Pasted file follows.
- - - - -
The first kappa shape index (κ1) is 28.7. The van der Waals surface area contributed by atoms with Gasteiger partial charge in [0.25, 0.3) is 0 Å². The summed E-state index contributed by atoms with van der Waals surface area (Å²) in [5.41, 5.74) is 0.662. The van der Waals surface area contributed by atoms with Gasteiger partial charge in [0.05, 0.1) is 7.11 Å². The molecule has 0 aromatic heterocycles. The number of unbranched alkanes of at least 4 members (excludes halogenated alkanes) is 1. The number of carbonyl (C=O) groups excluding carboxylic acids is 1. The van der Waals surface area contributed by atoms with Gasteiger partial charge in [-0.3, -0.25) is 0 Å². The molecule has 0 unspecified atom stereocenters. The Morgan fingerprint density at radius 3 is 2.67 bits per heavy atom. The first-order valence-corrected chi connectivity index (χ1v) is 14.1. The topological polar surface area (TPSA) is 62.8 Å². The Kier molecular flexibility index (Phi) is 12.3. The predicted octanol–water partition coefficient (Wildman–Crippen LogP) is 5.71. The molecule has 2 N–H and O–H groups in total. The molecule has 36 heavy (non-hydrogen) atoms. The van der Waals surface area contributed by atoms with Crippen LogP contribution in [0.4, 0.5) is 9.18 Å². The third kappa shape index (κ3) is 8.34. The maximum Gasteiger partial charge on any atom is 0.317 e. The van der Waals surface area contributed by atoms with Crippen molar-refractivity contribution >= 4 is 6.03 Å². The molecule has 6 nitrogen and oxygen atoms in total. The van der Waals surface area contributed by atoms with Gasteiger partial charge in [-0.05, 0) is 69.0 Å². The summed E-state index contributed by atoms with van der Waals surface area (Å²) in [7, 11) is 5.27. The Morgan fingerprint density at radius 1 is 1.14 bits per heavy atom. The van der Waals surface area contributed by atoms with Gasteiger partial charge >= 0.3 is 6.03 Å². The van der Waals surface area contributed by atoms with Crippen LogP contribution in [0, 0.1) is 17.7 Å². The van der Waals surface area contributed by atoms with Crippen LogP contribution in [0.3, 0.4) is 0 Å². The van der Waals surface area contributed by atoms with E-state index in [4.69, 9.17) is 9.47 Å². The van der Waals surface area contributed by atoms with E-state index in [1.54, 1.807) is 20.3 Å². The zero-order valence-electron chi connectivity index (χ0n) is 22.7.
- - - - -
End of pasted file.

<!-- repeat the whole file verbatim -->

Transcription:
The first kappa shape index (κ1) is 28.7. The van der Waals surface area contributed by atoms with Gasteiger partial charge in [0.25, 0.3) is 0 Å². The summed E-state index contributed by atoms with van der Waals surface area (Å²) in [5.41, 5.74) is 0.662. The van der Waals surface area contributed by atoms with Gasteiger partial charge in [0.05, 0.1) is 7.11 Å². The molecule has 0 aromatic heterocycles. The number of unbranched alkanes of at least 4 members (excludes halogenated alkanes) is 1. The number of carbonyl (C=O) groups excluding carboxylic acids is 1. The van der Waals surface area contributed by atoms with Gasteiger partial charge in [-0.3, -0.25) is 0 Å². The molecule has 0 unspecified atom stereocenters. The Morgan fingerprint density at radius 3 is 2.67 bits per heavy atom. The first-order valence-corrected chi connectivity index (χ1v) is 14.1. The topological polar surface area (TPSA) is 62.8 Å². The Kier molecular flexibility index (Phi) is 12.3. The predicted octanol–water partition coefficient (Wildman–Crippen LogP) is 5.71. The molecule has 2 N–H and O–H groups in total. The molecule has 36 heavy (non-hydrogen) atoms. The van der Waals surface area contributed by atoms with Crippen LogP contribution in [0.4, 0.5) is 9.18 Å². The third kappa shape index (κ3) is 8.34. The maximum Gasteiger partial charge on any atom is 0.317 e. The van der Waals surface area contributed by atoms with Crippen molar-refractivity contribution >= 4 is 6.03 Å². The molecule has 6 nitrogen and oxygen atoms in total. The van der Waals surface area contributed by atoms with Gasteiger partial charge in [-0.05, 0) is 69.0 Å². The summed E-state index contributed by atoms with van der Waals surface area (Å²) in [7, 11) is 5.27. The Morgan fingerprint density at radius 1 is 1.14 bits per heavy atom. The van der Waals surface area contributed by atoms with Gasteiger partial charge >= 0.3 is 6.03 Å². The van der Waals surface area contributed by atoms with Crippen LogP contribution in [0, 0.1) is 17.7 Å². The van der Waals surface area contributed by atoms with Crippen LogP contribution in [0.3, 0.4) is 0 Å². The van der Waals surface area contributed by atoms with E-state index in [4.69, 9.17) is 9.47 Å². The van der Waals surface area contributed by atoms with E-state index in [1.54, 1.807) is 20.3 Å². The zero-order valence-electron chi connectivity index (χ0n) is 22.7.